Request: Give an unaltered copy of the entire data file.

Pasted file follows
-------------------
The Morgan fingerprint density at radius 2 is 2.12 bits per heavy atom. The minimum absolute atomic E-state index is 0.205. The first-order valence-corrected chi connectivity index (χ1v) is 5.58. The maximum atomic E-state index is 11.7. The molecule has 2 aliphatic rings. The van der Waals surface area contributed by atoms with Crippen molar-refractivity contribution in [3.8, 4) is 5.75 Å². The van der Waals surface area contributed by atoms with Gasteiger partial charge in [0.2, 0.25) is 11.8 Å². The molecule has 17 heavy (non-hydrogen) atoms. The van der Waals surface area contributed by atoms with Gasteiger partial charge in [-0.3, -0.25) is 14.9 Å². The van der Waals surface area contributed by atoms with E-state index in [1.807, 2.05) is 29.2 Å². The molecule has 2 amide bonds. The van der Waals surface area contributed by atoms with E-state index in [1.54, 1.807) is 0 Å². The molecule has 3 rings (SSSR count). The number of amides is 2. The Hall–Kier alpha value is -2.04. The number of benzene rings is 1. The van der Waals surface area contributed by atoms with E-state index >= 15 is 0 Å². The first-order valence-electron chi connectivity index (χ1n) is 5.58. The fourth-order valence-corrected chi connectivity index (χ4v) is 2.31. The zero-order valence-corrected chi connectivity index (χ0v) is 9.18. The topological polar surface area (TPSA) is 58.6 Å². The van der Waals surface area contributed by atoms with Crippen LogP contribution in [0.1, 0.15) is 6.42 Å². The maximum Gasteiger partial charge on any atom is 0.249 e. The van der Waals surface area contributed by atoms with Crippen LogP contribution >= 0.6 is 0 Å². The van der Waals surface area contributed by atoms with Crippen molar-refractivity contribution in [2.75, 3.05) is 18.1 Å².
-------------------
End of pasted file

The Morgan fingerprint density at radius 2 is 2.12 bits per heavy atom. The minimum absolute atomic E-state index is 0.205. The first-order valence-corrected chi connectivity index (χ1v) is 5.58. The maximum atomic E-state index is 11.7. The molecule has 2 aliphatic rings. The van der Waals surface area contributed by atoms with Crippen molar-refractivity contribution in [3.8, 4) is 5.75 Å². The van der Waals surface area contributed by atoms with Gasteiger partial charge in [0.2, 0.25) is 11.8 Å². The molecule has 17 heavy (non-hydrogen) atoms. The van der Waals surface area contributed by atoms with Gasteiger partial charge in [-0.3, -0.25) is 14.9 Å². The van der Waals surface area contributed by atoms with E-state index in [1.807, 2.05) is 29.2 Å². The molecule has 2 amide bonds. The van der Waals surface area contributed by atoms with E-state index in [1.54, 1.807) is 0 Å². The molecule has 3 rings (SSSR count). The number of amides is 2. The Hall–Kier alpha value is -2.04. The number of benzene rings is 1. The van der Waals surface area contributed by atoms with E-state index >= 15 is 0 Å². The first-order valence-electron chi connectivity index (χ1n) is 5.58. The fourth-order valence-corrected chi connectivity index (χ4v) is 2.31. The zero-order valence-corrected chi connectivity index (χ0v) is 9.18. The topological polar surface area (TPSA) is 58.6 Å². The van der Waals surface area contributed by atoms with Crippen LogP contribution in [0.1, 0.15) is 6.42 Å². The maximum Gasteiger partial charge on any atom is 0.249 e. The van der Waals surface area contributed by atoms with Crippen LogP contribution >= 0.6 is 0 Å². The van der Waals surface area contributed by atoms with Crippen molar-refractivity contribution in [2.75, 3.05) is 18.1 Å².